Hawaii associate Nash to replace Wallace

HONOLULU -- Hawaii associate men's basketball coach Bob
Nash, who has been a part of the program for nearly three decades,
was selected as the Rainbow Warriors' head coach on Friday.

The 56-year-old Nash, a former NBA player, was chosen from a
pool of 71 candidates.

"We conducted a national search, and our national search
brought us back to one of our own," Hawaii athletics director
Herman Frazier said.

Frazier said Nash's contract is a three-year deal. Terms were
not disclosed.

Nash served as an assistant coach for the past 23 seasons and
also was a graduate assistant for two seasons. He played on
Hawaii's so-called "Fabulous Five" during the 1970-71 and 1971-72

In those years, the team compiled a 47-8 record, and made the
postseason twice, including the school's first NCAA tournament.
Nash averaged 16.8 points and 13.6 rebounds and still holds the
school record for rebounds in a game (30) and single season (361).

Nash was selected by the Detroit Pistons as the seventh overall
pick in the 1972 draft. He spent four years with the Pistons and
Kansas City Kings and also spent a year with the ABA's San Diego

Nash said his many years at Hawaii did not guarantee him the

Hawaii athletic director Herman Frazier interviewed a few candidates on the mainland this past week, including Rice coach Willis Wilson and Portland Trail Blazers assistant Dean Demopoulos.

"I never felt there was any type of entitlement. I wanted to
earn this position," he said. "I've worked my butt off to get
here and I plan on working my butt off to stay here. This is where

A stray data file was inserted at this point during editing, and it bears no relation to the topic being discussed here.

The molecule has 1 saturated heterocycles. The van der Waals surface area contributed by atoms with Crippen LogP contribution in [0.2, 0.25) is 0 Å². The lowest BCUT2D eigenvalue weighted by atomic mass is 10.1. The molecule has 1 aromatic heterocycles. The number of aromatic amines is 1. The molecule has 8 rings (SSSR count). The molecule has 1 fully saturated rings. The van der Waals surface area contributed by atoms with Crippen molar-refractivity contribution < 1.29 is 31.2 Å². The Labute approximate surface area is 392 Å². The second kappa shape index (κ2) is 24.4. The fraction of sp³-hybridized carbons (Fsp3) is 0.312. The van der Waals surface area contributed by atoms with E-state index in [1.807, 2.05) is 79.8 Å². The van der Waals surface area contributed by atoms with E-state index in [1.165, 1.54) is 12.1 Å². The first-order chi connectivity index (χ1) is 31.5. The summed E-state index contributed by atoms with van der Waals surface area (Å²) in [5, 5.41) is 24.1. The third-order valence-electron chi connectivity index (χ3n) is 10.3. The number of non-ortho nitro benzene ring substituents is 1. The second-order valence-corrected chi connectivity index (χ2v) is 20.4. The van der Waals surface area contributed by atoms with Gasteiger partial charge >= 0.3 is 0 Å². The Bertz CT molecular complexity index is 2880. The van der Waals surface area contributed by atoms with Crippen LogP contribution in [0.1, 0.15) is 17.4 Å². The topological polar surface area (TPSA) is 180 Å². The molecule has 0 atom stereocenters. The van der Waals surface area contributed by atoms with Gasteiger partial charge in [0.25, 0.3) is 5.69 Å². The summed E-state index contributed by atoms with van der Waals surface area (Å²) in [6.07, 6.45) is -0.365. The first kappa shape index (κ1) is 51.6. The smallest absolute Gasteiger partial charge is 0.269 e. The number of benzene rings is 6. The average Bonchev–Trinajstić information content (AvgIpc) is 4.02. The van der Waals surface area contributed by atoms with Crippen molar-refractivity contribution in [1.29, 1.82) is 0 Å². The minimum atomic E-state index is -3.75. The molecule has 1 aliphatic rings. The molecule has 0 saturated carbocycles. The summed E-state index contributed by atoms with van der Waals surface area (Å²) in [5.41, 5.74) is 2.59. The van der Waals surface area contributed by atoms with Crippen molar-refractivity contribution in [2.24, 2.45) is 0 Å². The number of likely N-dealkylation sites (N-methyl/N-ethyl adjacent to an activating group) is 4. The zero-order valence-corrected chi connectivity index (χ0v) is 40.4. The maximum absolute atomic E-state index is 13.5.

I want to be."

But the fan favorite from the outset has been Nash. Few coaches know how to recruit to the Island more than Nash. His son, Bobby Nash, will be a senior on the team next season. This would also mean that the top assistant and top recruiter, Jackson Wheeler, would also stay with the team.

He replaces longtime coach Riley Wallace, who is retiring after
20 years at Hawaii. His contract, which expires April 30, does not
allow for an extension or renewal, effectively forcing him to

Wallace is the school's winningest coach with 334 victories. The
Rainbow Warriors finished this past season 18-13, missing the
postseason for the third straight year.

"I appreciate him getting me to this point, but he's clipped
the wings and I have to fly on my own and I'm very capable of doing
that," Nash said.

Wearing a maile lei and silk Hawaiian shirt, Nash said he
intends to run the team differently from Wallace, making the squad
more of a transition team with an up-tempo offense with physical
training year round.

"It's a fast-paced game. I want them to have fun with the game.
I want to give them freedom to create a little bit more and not be
so rigid in our offense," he said.

Nash's low-key demeanor is also in contrast to the outspoken
Wallace, who was often seen barking at players while pacing along
the sideline.

"I've always been my own my man in terms of the way I
thought," Nash said. "I have bumped heads with Riley on the way I
thought we should do things."

Nash said he's always wanted to be head coach and even applied
for the post when Wallace was hired. But he was told by
then-athletic director Stan Sheriff that he wasn't ready, so Nash
waited patiently for two decades, honing his skills.

"I didn't know it was going to take 20 years to hone them, but
I've been honing my skills," he said.

He's had other opportunities, but wanted to stay in Hawaii. His
son, Bobby Nash, is a starting forward on the team.

First on his list of duties: "Kiss my wife," he said.

Information from ESPN.com senior writer Andy Katz and The Associated Press was used in this report.